within the HAZ during the welding process [2830]. Considering this approach, it seems that the portions of the HAZ located beside the TMAZ were heated to sufciently high temperatures to reach the biphasic eld, becoming partially ferritized. Upon subsequent cooling, the reverse transformation (-) took place; however, as depicted in Fig. 7(a) and (b), this reversion was incomplete and some -ferrite was trapped along the previous austenite grain boundaries, indicating that high cooling rates are associated with the RF welding process. According to the literature [31,32], the retention of -ferrite in the microstructure of the HAZ of SMSSs is associated with the high level of enrichment of Cr and Mo into -ferrite during heating and to their incomplete back diffusion into austenite during the reverse transformation (-) when subjected to extremely rapid cooling. Thus, this region is composed predominantly of virgin martensite and some ferrite stringers that remained around prior austenite grains. In addition, it can also be noted that the microstructures of the portions of HAZ closer to TMAZ also show signicant grain renement, which is probably the result of the thermal cycle plus some deformation that took place in these regions. The peak temperatures of the HAZ decrease at greater distances from the weld interface, just reaching temperatures at which the steel's miscrostructure transforms completely or partially into austenite in response to the welding heat. Depending on the extent of solute enrichment, this austenite may transform back into virgin martensite or remain stable upon cooling. In addition, some additional tempering can also occur in the HAZ portion that consisted of mixed austenite and tempered martensite at the peak temperature. On the other hand, the severe plastic deformation and high temperatures to which the TMAZ was subjected during the friction and forging stages resulted in dynamic recrystallization of the deformed metallic matrix and subsequent grain growth, which in turn led to coarse grains slightly elongated towards the extrusion weld line. The coarsening of recrystallized microstructure observed in the TMAZ is a consequence of the longer time spent at the high temperatures generated in this zone compared to the adjacent ne recrystallized microstructure of the HAZ, and also to the higher available strain energy in the former (TMAZ). During the welding process, the TMAZ attained peak temperatures inside the -ferrite single phase eld and became fully ferritized. Upon cooling, the -ferrite decomposed into different austenite morphologies (allotriomorphic, intragranular and Widmansttten austenite), However, as indicated in Fig. 7(c), this decomposition was incomplete and a small amount of -ferrite was also retained when the material reached room temperature. Fig. 7(d) presents a more detailed OM of the TMAZ, showing residual -ferrite stringers that remained trapped within the previous Widmansttten austenite (W) structure. According to the literature [31,33,34], W is composed of parallel plates that nucleate at -ferrite grain boundaries or of pre-existing allotriomorphic austenite growing along well-dened planes of the matrix. Earlier studies [33,34] have found similar phase morphology in austenitic stainless steels solidifying as -ferrite at low cooling rates. In addition, as depicted in Fig. 6, below the martensite formation start temperature (Ms), all the austenite transformed to martensite [29,31,35]. The nal microstructure of the TMAZ consisted of virgin martensite with a very small fraction of -ferrite. As mentioned earlier, the formation of stable austenite in SMSS (which is retained when the alloy is cooled at ambient temperature) takes place during tempering at around AC1 by means of a Ni enrichment mechanism; therefore, very little, if any, austenite is retained in SMSS microstructures after heating to temperatures inside the -ferrite single phase eld, which explains the absence of austenite at the weld interface [6,23,25,26,29,31]. Fig. 8 shows an OM image of the central portion of the CR region. This portion of the CR was fully transformed into austenite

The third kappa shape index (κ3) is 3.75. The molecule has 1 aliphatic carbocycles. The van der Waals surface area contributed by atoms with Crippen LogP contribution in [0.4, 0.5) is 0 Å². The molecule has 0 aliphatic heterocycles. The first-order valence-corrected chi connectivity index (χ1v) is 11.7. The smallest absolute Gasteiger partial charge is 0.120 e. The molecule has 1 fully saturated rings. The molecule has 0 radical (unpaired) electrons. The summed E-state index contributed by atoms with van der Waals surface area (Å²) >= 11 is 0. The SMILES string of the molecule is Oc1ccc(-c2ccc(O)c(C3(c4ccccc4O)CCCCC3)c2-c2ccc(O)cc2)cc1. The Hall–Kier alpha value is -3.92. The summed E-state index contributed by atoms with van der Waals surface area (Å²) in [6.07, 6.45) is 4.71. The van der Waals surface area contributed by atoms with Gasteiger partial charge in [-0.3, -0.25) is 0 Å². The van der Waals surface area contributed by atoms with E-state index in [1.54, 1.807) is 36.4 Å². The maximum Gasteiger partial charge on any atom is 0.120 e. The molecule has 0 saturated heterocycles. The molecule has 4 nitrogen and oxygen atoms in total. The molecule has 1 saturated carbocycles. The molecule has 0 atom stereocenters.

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Fig. 7. Microstructure of the (a) RF weld region; (b) HAZ; (c, d) TMAZ.